The versatile 5.1.2-channel package (model HT-S77000) includes a powerful receiver, five speakers (two of which have top-firing drivers for Dolby Atmos channels), and a subwoofer. It has a USB input, Wi-Fi capability, and no proprietary components (wiring, etc.) preventing you from upgrading your speakers, adding a Blu-ray player, or installing a turntable. The list price, $899, is also quite attractive (for comparison, the entry-level Bose HTIB system lists for $1,499).
When evaluating HTIB options, avoid two-in-one components like a receiver with built-in Blu-ray player. If one breaks you may have to replace both, or even the whole system. Verify that the box you're purchasing includes a true receiver, and not just a power amp for the speakers. It should have extra inputs for sources beyond the TV, such as a CD player or auxiliary (AUX) input. Extra outputs, so for adding additional speakers, are also helpful.
Questions to ask: If the unit doesn't come with its own Blu-ray player, can it decode audio formats beyond 5.1? And if you're pairing your HTIB with a 4K TV, can it decode Ultra-HD audio? (For more on this, see our articles on UHD formatting and hardware upgrades for 4K content.)
Budget: I've seen options priced less than $200, but they were rife with limitations and short on power; I'd budget at least $400.
Advantage: One-stop shopping, easy set-up; usually offers value (over piecemeal speaker systems).
Disadvantage: Components or connections may be proprietary (preventing upgrades or replacements); many models can be stingy on power; for a room smaller than 150 square feet, a sound bar should suffice.
The Total Package: Separate Components
The next step up is assembling your own system. This means buying speakers and a subwoofer that will fit your home perfectly—yes, both size and looks matter—with a receiver that provides all the power you need. The cost will definitely be more, but you'll be getting something that has the potential to outlive your needs. And for a room of 300 square feet or more (15 x 20 feet), a build-it-yourself system is a must if you want cinema-quality sound.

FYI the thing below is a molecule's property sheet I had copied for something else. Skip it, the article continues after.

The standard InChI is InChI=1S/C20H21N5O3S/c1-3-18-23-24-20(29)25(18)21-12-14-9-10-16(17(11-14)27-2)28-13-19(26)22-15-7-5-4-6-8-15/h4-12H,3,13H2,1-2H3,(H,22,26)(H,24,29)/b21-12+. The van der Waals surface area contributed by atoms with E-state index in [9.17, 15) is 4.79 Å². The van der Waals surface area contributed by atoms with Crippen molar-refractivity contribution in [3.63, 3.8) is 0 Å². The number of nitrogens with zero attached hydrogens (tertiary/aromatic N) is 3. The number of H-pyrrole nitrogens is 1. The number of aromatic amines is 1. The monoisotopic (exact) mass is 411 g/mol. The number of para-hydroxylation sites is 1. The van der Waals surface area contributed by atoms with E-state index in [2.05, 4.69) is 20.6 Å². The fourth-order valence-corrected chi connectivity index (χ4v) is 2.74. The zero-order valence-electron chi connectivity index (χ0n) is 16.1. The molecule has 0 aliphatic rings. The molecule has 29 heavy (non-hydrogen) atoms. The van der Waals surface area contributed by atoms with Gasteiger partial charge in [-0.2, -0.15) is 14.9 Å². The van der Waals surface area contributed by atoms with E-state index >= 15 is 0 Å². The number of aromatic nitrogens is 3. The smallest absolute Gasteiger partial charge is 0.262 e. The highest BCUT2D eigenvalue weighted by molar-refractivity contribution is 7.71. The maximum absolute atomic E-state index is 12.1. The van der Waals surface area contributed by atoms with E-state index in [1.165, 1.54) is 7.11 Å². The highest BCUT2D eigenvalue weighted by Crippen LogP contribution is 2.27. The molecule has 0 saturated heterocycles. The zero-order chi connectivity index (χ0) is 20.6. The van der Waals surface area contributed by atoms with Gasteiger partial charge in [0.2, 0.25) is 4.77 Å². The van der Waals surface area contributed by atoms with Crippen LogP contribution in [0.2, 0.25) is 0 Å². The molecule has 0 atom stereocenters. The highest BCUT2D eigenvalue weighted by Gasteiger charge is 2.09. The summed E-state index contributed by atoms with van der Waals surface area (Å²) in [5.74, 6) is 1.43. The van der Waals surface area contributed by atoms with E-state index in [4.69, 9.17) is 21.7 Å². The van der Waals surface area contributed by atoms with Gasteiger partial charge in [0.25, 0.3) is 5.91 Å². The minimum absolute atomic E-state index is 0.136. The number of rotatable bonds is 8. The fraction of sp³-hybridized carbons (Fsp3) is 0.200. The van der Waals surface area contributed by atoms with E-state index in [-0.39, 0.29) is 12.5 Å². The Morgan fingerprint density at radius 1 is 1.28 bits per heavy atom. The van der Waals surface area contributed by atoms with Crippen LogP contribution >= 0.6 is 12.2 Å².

For your receiver, look for 7.1-channel capability (or better) with multiple HDMI inputs. You should also consider wireless connectivity; you'll want your receiver to be future-proof, ready for next-generation upgrades.
Size, design, and sound quality all play a role in choosing speakers. There are plenty of sleek, petite options that won't crimp your aesthetics, along with built-in speakers that can be virtually hidden from view. But these options may sacrifice sonic quality. Most of the best sounding speakers will require a chunk of real estate and possibly some style compromises. Take time to find an option that marries all of your needs into one product. Also note that, like HTIB, home theater speaker packages are available, and bundling can shave costs.
In broad terms, the more you spend, the bigger and better the system you'll wind up with (but by no means is that a rule). Start with the speakers—they should represent at least two-thirds of your investment—then find the receiver that meets their needs. But don't buy more than your room can handle. If you share walls with a neighbor, they're probably not going to want to hear "Also sprach Zarathustra" (the fanfare from 2001: A Space Odyssey) at full blast.
If budget is a concern, consider buying just the best left-right speakers you can afford. Then, as your wallet allows, add the center speaker, surrounds, and subwoofer a piece at a time. Even just plain old stereo sound—remember that?—will likely be better than the sound quality offered by most built-in TV audio systems.
Budget: A set of five speakers and subwoofer (5.1) can range anywhere from a few hundred dollars to tens of thousands. I'd budget $1,200-$1,500 to fill a decent sized room (around 300 square feet), with about a third of that total allocated for the receiver.
Advantage: You can get exactly what you need...
Disadvantage: ...but you'll spend more.